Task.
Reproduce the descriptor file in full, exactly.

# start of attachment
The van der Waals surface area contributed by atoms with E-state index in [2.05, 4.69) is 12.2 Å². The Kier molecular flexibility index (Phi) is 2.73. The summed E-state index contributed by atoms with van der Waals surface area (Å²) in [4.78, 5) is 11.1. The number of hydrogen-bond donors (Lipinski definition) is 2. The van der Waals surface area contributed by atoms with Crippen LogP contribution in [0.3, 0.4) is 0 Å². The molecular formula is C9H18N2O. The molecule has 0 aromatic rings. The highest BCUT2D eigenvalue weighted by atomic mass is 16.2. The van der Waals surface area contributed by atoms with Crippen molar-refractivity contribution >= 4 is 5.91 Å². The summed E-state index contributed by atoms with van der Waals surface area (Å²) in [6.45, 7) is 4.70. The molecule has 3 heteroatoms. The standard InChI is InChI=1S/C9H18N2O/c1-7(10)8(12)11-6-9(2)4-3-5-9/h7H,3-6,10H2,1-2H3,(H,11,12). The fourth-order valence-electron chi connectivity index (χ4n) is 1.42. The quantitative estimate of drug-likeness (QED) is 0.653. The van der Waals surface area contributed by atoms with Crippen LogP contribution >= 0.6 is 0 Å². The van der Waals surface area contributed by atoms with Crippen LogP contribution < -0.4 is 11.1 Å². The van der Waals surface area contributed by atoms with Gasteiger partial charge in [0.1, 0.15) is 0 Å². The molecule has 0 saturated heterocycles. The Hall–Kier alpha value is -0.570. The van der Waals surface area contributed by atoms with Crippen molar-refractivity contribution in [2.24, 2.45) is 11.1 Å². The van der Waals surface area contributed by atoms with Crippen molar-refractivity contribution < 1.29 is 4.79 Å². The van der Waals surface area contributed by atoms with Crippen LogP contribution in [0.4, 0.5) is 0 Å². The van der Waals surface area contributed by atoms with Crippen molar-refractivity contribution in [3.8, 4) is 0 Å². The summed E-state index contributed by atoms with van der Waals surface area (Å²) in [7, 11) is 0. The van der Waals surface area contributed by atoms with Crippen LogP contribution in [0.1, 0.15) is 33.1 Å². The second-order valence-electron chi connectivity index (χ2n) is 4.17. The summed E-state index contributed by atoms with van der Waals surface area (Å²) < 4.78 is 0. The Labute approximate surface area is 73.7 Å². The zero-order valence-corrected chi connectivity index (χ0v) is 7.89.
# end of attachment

The van der Waals surface area contributed by atoms with E-state index in [2.05, 4.69) is 12.2 Å². The Kier molecular flexibility index (Phi) is 2.73. The summed E-state index contributed by atoms with van der Waals surface area (Å²) in [4.78, 5) is 11.1. The number of hydrogen-bond donors (Lipinski definition) is 2. The van der Waals surface area contributed by atoms with Crippen LogP contribution in [0.3, 0.4) is 0 Å². The molecular formula is C9H18N2O. The molecule has 0 aromatic rings. The highest BCUT2D eigenvalue weighted by atomic mass is 16.2. The van der Waals surface area contributed by atoms with Crippen molar-refractivity contribution >= 4 is 5.91 Å². The summed E-state index contributed by atoms with van der Waals surface area (Å²) in [6.45, 7) is 4.70. The molecule has 3 heteroatoms. The standard InChI is InChI=1S/C9H18N2O/c1-7(10)8(12)11-6-9(2)4-3-5-9/h7H,3-6,10H2,1-2H3,(H,11,12). The fourth-order valence-electron chi connectivity index (χ4n) is 1.42. The quantitative estimate of drug-likeness (QED) is 0.653. The van der Waals surface area contributed by atoms with Crippen LogP contribution >= 0.6 is 0 Å². The van der Waals surface area contributed by atoms with Crippen LogP contribution < -0.4 is 11.1 Å². The van der Waals surface area contributed by atoms with Gasteiger partial charge in [0.1, 0.15) is 0 Å². The molecule has 0 saturated heterocycles. The Hall–Kier alpha value is -0.570. The van der Waals surface area contributed by atoms with Crippen molar-refractivity contribution in [2.24, 2.45) is 11.1 Å². The van der Waals surface area contributed by atoms with Crippen molar-refractivity contribution < 1.29 is 4.79 Å². The van der Waals surface area contributed by atoms with Crippen LogP contribution in [0.4, 0.5) is 0 Å². The van der Waals surface area contributed by atoms with Crippen molar-refractivity contribution in [3.8, 4) is 0 Å². The summed E-state index contributed by atoms with van der Waals surface area (Å²) in [7, 11) is 0. The van der Waals surface area contributed by atoms with Crippen LogP contribution in [0.1, 0.15) is 33.1 Å². The second-order valence-electron chi connectivity index (χ2n) is 4.17. The summed E-state index contributed by atoms with van der Waals surface area (Å²) < 4.78 is 0. The Labute approximate surface area is 73.7 Å². The zero-order valence-corrected chi connectivity index (χ0v) is 7.89.